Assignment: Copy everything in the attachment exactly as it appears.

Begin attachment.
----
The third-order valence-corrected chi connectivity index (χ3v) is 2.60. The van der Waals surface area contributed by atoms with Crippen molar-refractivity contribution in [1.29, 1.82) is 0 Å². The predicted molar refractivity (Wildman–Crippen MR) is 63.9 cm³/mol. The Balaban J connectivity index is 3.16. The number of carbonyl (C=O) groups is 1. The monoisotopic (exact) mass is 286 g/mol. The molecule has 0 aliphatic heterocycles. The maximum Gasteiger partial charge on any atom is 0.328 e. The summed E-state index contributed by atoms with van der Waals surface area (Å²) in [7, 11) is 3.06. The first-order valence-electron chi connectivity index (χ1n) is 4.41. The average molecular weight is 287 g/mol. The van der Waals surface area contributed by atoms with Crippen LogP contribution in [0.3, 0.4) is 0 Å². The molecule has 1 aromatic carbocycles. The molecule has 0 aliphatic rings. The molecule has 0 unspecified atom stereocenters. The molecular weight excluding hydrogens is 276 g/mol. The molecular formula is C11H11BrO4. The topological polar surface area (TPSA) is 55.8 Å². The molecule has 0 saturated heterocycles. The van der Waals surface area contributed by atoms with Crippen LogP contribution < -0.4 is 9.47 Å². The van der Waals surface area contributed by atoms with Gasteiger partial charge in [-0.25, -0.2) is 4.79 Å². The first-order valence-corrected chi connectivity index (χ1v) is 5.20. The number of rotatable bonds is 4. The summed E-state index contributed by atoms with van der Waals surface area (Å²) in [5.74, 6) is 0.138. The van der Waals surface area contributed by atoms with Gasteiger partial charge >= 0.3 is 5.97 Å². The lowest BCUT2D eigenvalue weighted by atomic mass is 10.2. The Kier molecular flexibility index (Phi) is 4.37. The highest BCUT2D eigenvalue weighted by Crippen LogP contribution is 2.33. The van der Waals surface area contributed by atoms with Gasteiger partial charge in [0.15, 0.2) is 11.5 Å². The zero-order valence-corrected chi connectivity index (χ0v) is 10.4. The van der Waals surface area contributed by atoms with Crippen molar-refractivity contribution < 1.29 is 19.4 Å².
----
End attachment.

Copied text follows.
The third-order valence-corrected chi connectivity index (χ3v) is 2.60. The van der Waals surface area contributed by atoms with Crippen molar-refractivity contribution in [1.29, 1.82) is 0 Å². The predicted molar refractivity (Wildman–Crippen MR) is 63.9 cm³/mol. The Balaban J connectivity index is 3.16. The number of carbonyl (C=O) groups is 1. The monoisotopic (exact) mass is 286 g/mol. The molecule has 0 aliphatic heterocycles. The maximum Gasteiger partial charge on any atom is 0.328 e. The summed E-state index contributed by atoms with van der Waals surface area (Å²) in [7, 11) is 3.06. The first-order valence-electron chi connectivity index (χ1n) is 4.41. The average molecular weight is 287 g/mol. The van der Waals surface area contributed by atoms with Crippen LogP contribution in [0.3, 0.4) is 0 Å². The molecule has 1 aromatic carbocycles. The molecule has 0 aliphatic rings. The molecule has 0 unspecified atom stereocenters. The molecular weight excluding hydrogens is 276 g/mol. The molecular formula is C11H11BrO4. The topological polar surface area (TPSA) is 55.8 Å². The molecule has 0 saturated heterocycles. The van der Waals surface area contributed by atoms with Crippen LogP contribution < -0.4 is 9.47 Å². The van der Waals surface area contributed by atoms with Gasteiger partial charge in [-0.25, -0.2) is 4.79 Å². The first-order valence-corrected chi connectivity index (χ1v) is 5.20. The number of rotatable bonds is 4. The summed E-state index contributed by atoms with van der Waals surface area (Å²) in [5.74, 6) is 0.138. The van der Waals surface area contributed by atoms with Gasteiger partial charge >= 0.3 is 5.97 Å². The lowest BCUT2D eigenvalue weighted by atomic mass is 10.2. The Kier molecular flexibility index (Phi) is 4.37. The highest BCUT2D eigenvalue weighted by Crippen LogP contribution is 2.33. The van der Waals surface area contributed by atoms with Gasteiger partial charge in [0.15, 0.2) is 11.5 Å². The zero-order valence-corrected chi connectivity index (χ0v) is 10.4. The van der Waals surface area contributed by atoms with Crippen molar-refractivity contribution < 1.29 is 19.4 Å².